Finally, for applications filed in 2022 and later that seek to approve a water exchange project without a plan for augmentation, “DWR will either notify the water court of the deficiency through the consultation process or will oppose the application as a formal party.” Id. at 9. Given this, water users should ensure that all future water court applications seeking a decreed water exchange project include an augmentation plan claim. Note that although DWR characterizes this as a “deficiency” in the application, it is more properly characterized as DWR’s litigation position. DWR’s Memo in and of itself does not establish a legal basis for a water court to require an applicant to amend the application. With that said, thrifty applicants will likely want to ensure their applications conform to DWR’s approach to avoid DWR opposition.
The Memo explicitly states that DWR’s new approach to water exchange projects “does not result in changes to administration of existing decrees or subsequent diligence, changes of water rights, or amendment proceedings involving previously decreed rights,” and “DWR will not seek to have previously decreed rights or plans for augmentation conform to” this new approach. Memo, pg. 9.
Importantly for water users with decreed exchanges that involve wells and that do not conform to DWR’s approach, “DWR will not seek to disturb and will continue to administer existing decrees approving exchanges involving the use of groundwater, such as decreed exchanges of accretions that may or may not be included in a plan for augmentation,” and “water rights junior to the exchange are not entitled to demand that water physically be replaced upstream of the exchange from point.” Id. at 10. This is good news, because numerous existing water court decrees in Divisions 1 and 2 have adjudicated exchanges involving “upstream out-of-priority diversions” made via groundwater pumping.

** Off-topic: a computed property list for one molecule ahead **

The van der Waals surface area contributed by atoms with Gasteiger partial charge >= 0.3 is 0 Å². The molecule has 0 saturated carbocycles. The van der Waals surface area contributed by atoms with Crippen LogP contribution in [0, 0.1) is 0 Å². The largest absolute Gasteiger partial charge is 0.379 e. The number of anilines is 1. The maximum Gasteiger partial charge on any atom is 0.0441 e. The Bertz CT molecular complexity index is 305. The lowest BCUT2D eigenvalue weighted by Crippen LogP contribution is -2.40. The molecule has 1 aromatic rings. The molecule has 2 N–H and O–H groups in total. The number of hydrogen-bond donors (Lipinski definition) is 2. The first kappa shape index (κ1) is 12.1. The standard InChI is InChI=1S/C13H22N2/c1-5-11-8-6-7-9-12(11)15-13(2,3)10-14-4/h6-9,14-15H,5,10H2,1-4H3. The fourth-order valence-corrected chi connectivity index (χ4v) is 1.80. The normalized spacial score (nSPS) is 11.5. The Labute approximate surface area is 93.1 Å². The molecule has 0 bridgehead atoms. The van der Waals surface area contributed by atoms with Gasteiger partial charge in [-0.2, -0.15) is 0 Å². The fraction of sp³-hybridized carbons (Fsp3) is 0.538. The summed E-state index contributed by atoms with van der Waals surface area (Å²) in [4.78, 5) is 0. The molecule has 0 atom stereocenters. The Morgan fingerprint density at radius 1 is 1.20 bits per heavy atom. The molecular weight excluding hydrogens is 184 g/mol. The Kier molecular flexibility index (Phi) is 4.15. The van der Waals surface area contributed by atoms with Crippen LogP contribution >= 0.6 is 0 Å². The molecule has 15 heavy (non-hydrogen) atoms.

The Memo constitutes a newly announced DWR policy that will impact DWR participation in water court cases that include exchanges that involve the use of wells. Ultimately, the filing standards for water court applications are established by the General Assembly and interpreted by the Water Judge. The Memo does, however, put Colorado water users on notice of what to expect from DWR if they apply for an exchange involving groundwater pumping that causes delayed depletions to the river without including that exchange in an augmentation plan.
Before filing a new application seeking an exchange, Colorado water users should consider contacting DWR to determine whether DWR is likely to oppose the exchange sought because it is contrary to the stated policies of DWR described in the Memo; a water attorney can also advise you on these issues.
Somach Simmons & Dunn can help you determine whether DWR’s Memo will impact future water court applications seeking exchanges. Contact Michael Daugherty at firstname.lastname@example.org for more information.
Somach Simmons & Dunn provides the information in its Environmental Law & Policy Alerts and on its website for informational purposes only. This general information is not a substitute for legal advice, and users should consult with legal counsel for specific advice. In addition, using this information or sending electronic mail to Somach Simmons & Dunn or its attorneys does not create an attorney-client relationship with Somach Simmons & Dunn.Read more news and alerts »